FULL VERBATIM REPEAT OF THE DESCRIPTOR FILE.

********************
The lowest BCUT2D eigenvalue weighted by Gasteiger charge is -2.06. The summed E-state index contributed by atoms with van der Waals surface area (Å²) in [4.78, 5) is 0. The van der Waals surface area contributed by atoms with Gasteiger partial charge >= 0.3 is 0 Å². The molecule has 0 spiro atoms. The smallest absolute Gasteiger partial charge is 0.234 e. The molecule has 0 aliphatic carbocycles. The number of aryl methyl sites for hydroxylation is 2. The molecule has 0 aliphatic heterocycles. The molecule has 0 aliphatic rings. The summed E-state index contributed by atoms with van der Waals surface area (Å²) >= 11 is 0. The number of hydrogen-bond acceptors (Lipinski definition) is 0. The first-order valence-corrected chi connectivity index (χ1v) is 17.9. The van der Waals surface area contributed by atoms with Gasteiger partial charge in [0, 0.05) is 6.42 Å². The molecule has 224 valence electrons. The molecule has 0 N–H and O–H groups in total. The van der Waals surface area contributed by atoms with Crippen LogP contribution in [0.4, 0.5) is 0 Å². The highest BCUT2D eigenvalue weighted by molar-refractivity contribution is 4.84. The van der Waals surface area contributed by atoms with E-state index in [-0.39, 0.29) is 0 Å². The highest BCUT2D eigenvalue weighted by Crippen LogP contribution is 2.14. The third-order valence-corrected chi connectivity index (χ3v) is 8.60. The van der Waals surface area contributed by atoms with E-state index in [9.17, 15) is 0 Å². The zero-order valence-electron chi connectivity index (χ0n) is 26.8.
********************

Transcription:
The lowest BCUT2D eigenvalue weighted by Gasteiger charge is -2.06. The summed E-state index contributed by atoms with van der Waals surface area (Å²) in [4.78, 5) is 0. The van der Waals surface area contributed by atoms with Gasteiger partial charge >= 0.3 is 0 Å². The molecule has 0 spiro atoms. The smallest absolute Gasteiger partial charge is 0.234 e. The molecule has 0 aliphatic carbocycles. The number of aryl methyl sites for hydroxylation is 2. The molecule has 0 aliphatic heterocycles. The molecule has 0 aliphatic rings. The summed E-state index contributed by atoms with van der Waals surface area (Å²) >= 11 is 0. The number of hydrogen-bond acceptors (Lipinski definition) is 0. The first-order valence-corrected chi connectivity index (χ1v) is 17.9. The van der Waals surface area contributed by atoms with Gasteiger partial charge in [0, 0.05) is 6.42 Å². The molecule has 224 valence electrons. The molecule has 0 N–H and O–H groups in total. The van der Waals surface area contributed by atoms with Crippen LogP contribution in [0.4, 0.5) is 0 Å². The highest BCUT2D eigenvalue weighted by molar-refractivity contribution is 4.84. The van der Waals surface area contributed by atoms with E-state index in [-0.39, 0.29) is 0 Å². The highest BCUT2D eigenvalue weighted by Crippen LogP contribution is 2.14. The third-order valence-corrected chi connectivity index (χ3v) is 8.60. The van der Waals surface area contributed by atoms with E-state index in [9.17, 15) is 0 Å². The zero-order valence-electron chi connectivity index (χ0n) is 26.8.